Archive for the ‘nostalgia’ category
Classic film fans have, over the past several years, embraced an emerging, and vibrant, niche community. This is highly evident right here in the blogosphere where, if I do say so myself, the very finest blogs on the interwebs are those manned by classic film fans (Shameless plug for Hollywood Revue, Backyard Fence, Out of the Past, True Classics, MovieStar Makeover, Sales on Film, Filmoria, and so many many many more amaaaaazing blogs — all of these and many more will rock your black and white world.) But the unsurpassed leader of this long-surpressed niche, is the cable network Turner Classic Movies.
Dear Turner Classic Movie Fans Everywhere:
As all of you are very well aware, this week marks the return of the one, the only, wonderful Mr. Robert Osborne who, after a five-month hiatus, resumes his primetime hosting duties on the TCM stage this week, December 1st.
“Welcome Back Bob” is a week-long celebration brought to you by the online constituency of the classic film community. The Kitty Packard Pictorial and classic film blogger Will McKinley are sponsoring this humble little tribute, but the voices that truly matter are YOURS: everyone who makes up our vital, virtual community of classic film fanatics. We are, I think it’s safe to say, a close knit, affectionate community of film lovers and, with Bob Osborne being a patron saint of classic film, it is only fitting to rally together this week to share what it is we love about our dear Robert O— and classic film itself— and why it is such a unifying force.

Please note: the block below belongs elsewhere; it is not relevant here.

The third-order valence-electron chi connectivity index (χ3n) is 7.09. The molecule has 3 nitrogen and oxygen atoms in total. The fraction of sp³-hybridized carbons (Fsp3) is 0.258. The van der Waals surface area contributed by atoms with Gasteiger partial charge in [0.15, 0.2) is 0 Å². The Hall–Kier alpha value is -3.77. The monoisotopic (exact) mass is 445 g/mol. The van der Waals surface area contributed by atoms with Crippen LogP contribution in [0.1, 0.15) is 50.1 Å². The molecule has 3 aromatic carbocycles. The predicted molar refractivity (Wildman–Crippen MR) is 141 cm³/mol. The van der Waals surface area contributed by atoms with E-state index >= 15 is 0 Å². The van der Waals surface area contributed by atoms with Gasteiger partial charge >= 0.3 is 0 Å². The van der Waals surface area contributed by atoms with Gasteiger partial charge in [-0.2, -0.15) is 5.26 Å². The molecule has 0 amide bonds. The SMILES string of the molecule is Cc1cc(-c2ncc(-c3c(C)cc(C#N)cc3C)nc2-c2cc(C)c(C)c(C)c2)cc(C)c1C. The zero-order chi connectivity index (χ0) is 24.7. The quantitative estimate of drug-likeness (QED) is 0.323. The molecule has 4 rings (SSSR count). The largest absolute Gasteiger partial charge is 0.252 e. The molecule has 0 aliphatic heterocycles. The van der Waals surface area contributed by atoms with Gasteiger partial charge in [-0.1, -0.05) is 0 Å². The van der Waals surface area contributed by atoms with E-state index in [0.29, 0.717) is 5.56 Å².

Here’s how it works:
Hop on over to the Welcome Back Bob Tumblr page this week and voice up in any way you like: share memories, a video, a photo, a “Welcome Back Bob” graphic, a blog post, or even just a li’l old tweet– the sky’s the limit! If you post something on your blog or tumblr, tweet @MissCarley and we’ll repost it. And if/when you do tweet, make sure to tag it with #WelcomeBackBob so we can find it and share it!
A whole lotta tomato.
Pick your hyperbole, the fact is that 1930s cinema were full of that most suggestive of appendages in a way never quite paralleled since.
Sure, they’re still everywhere because they’re still sexy. They’ve always been sexy– ever since skirts first hiked heavenward in the late 20s straight through to today. But never quite this sexy. Perhaps for the fact that the definition of “sexy” is dependent upon the word “suggestive.” Today, sex on film is hardly suggestive. It is blatant, forthright, overpowering, and leaves absolutely nothing to the imagination.
These shots? They leave everything to the imagination.
Wherein the real power lies… Read more ►
David Thomson is one of my favorite film critics, if for no other reason than he’s not above throwing film theory out the window to say, in effect, “I like it because I like it SO THERE.”
I’m always game to read a good shadowplay soapbox from Thompson’s lovably cantankerous pen. The fact that when we differ, oh boy how we differ, makes moments of complete accord all the sweeter.
He hit the nail squarely on the head on this one.
Jack Cardiff‘s decadent cinematography, Moira Shearer‘s elegant dancing, surreal art direction, combined with Powell and Pressburger’s powerful vision… it is an extraordinary, singular, everlasting piece of “art for art’s sake.”
How else do you account for film credit titles quite this beautiful?
So I’ve decided to do what I’ve wanted to do for years: document the stories my granddad and grandma raised me on. The stories that were, and still are, pivotal to the person I am. (For better or worse.) At the moment there isn’t structure to this– it is simply a late Sunday evening whim that will, eventually, be fashioned into form. I’ve known all my life that my granddad and grandma’s stories were truly something special and, finally, I’m summoning the gumption to tell them.